Although these particular adjustments provide a clearer restitution, it is recommended to deactivate other image processing settings. This is true for the dynamic contrast, which has a tendency to reduce detail in dark areas.
For an episode like The Long Night, it can be tempting to increase the brightness to lighten the image, but the problem is more complex than it seems. This technique works for dark scenes during shows in low definition that are several years old, before HDR and personalized settings were a thing, but it isn’t a great idea to increase the brightness too much in our case, as the picture would lose a lot of depth and the blacks would become gray. Another important point is that the episode doesn’t always take place in the dark, and some lighter scenes in the fog create a contrast with the darker sequences. Consequently, increasing the brightness would make the foggy scenes much too bright and virtually illegible.
Motion smoothing: on or off?
Many HD and UHD televisions feature motion compensation technology developed to make motion more fluid. The Sony Motionflow, Panasonic Intelligent Frame Creation, Samsung Motion Plus, and LG TruMotion technologies, which insert intermediate frames created from existing images, are especially useful when watching sporting events and ensure that you don’t miss a second of the action. However, these image processing techniques create what is called the “soap opera” or “video” effect with TV series and movies in high definition. This side effect generates a restitution that looks unnatural, as well as visual artefacts and noise around moving objects. Therefore, it is recommended to deactivate this function to watch the episode without deteriorating the picture.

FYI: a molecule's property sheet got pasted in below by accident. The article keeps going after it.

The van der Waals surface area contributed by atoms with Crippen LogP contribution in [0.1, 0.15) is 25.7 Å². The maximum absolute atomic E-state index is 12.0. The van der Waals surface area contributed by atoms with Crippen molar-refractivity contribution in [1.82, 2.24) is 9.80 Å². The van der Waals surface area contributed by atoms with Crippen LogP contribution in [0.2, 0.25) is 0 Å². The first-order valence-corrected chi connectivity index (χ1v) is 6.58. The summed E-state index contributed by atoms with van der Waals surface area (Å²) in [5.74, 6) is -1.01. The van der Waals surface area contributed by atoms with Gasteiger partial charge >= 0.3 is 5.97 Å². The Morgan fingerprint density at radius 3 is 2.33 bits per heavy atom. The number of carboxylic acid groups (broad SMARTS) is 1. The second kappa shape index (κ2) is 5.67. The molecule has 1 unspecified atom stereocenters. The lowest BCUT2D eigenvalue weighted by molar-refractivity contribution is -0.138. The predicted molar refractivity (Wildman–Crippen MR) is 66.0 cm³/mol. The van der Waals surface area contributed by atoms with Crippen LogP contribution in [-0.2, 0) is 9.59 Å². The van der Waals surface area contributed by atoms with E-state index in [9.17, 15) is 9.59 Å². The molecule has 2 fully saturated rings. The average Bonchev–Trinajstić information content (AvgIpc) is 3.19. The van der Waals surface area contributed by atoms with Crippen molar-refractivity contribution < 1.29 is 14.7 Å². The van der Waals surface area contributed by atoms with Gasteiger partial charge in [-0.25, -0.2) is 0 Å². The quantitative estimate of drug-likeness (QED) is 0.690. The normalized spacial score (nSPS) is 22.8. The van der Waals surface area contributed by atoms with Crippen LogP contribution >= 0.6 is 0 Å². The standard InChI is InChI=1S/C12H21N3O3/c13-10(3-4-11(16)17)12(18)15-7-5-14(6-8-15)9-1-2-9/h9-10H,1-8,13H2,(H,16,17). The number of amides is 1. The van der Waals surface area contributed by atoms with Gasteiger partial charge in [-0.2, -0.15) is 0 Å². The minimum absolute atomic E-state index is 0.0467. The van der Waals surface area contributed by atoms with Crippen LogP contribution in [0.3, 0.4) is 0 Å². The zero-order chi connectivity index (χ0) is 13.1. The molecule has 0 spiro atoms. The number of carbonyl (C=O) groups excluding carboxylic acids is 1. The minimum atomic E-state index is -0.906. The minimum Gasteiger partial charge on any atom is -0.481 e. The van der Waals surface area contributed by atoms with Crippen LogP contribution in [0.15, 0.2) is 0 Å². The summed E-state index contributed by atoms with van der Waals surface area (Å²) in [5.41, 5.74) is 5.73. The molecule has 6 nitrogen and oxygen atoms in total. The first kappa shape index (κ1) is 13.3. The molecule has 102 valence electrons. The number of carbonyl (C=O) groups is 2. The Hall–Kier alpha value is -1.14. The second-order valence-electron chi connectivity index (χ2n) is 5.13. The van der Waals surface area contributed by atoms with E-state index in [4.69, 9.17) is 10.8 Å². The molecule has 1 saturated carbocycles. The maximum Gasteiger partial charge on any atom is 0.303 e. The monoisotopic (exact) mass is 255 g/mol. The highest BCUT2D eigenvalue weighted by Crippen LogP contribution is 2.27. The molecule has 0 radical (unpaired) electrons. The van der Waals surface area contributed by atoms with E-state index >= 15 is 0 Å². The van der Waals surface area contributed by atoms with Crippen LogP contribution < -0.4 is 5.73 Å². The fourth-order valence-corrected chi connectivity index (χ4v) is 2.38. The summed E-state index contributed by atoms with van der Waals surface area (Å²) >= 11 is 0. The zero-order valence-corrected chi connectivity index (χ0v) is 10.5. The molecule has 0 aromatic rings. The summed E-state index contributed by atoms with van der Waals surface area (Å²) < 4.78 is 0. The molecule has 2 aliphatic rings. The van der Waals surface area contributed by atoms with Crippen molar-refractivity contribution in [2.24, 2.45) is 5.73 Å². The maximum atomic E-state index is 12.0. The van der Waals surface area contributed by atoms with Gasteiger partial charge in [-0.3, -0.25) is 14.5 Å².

What type of screen?
For this much-awaited episode of the last season of Game of Thrones, the film crew have put every effort into its creation, and the Battle of Winterfell is clearly meant to wow the viewer. Therefore, it goes without saying that an OLED TV, a QLED screen or a 4K UHD projector are the most fitting solutions to ensure the best possible conditions and fully enjoy the series, especially this episode depicting an epic battle.
While the third episode of this conclusive season kept viewers on their toes, it seems that the best is yet to come. Emilia Clarke, the actress who portrays Daenerys Targaryen, has announced that episode 5 of season 8 would be even more breathtaking. The episode in question will be aired on Sunday, May 12 in the United States and during the night of May 12 to 13 in Europe. The actress promises that the episode will be emotionally charged and action-packed, and strongly suggested during an interview that it should be viewed on the biggest screen possible.
The fight for the Iron Throne is coming to an end. A 4K UHD TV such as the LG 65SM8200, the LG 75UM7600, the Philips 65PUS6753, the Sony KD-75XF8596B, the Philips 65PUS6753 or the Sony KD-75XF8596B, an OLED screen such as the Sony KD-65AF9 the LG OLED65C8, the Panasonic TX-65FZ950E, or a projector such as the BenQ W1090, the Optoma HD39 Darbee, the Optoma HD35UST, the Sony VPL-VW270ES, or the Optoma EH470 should be your weapon of choice so that you don’t miss out on any of the action.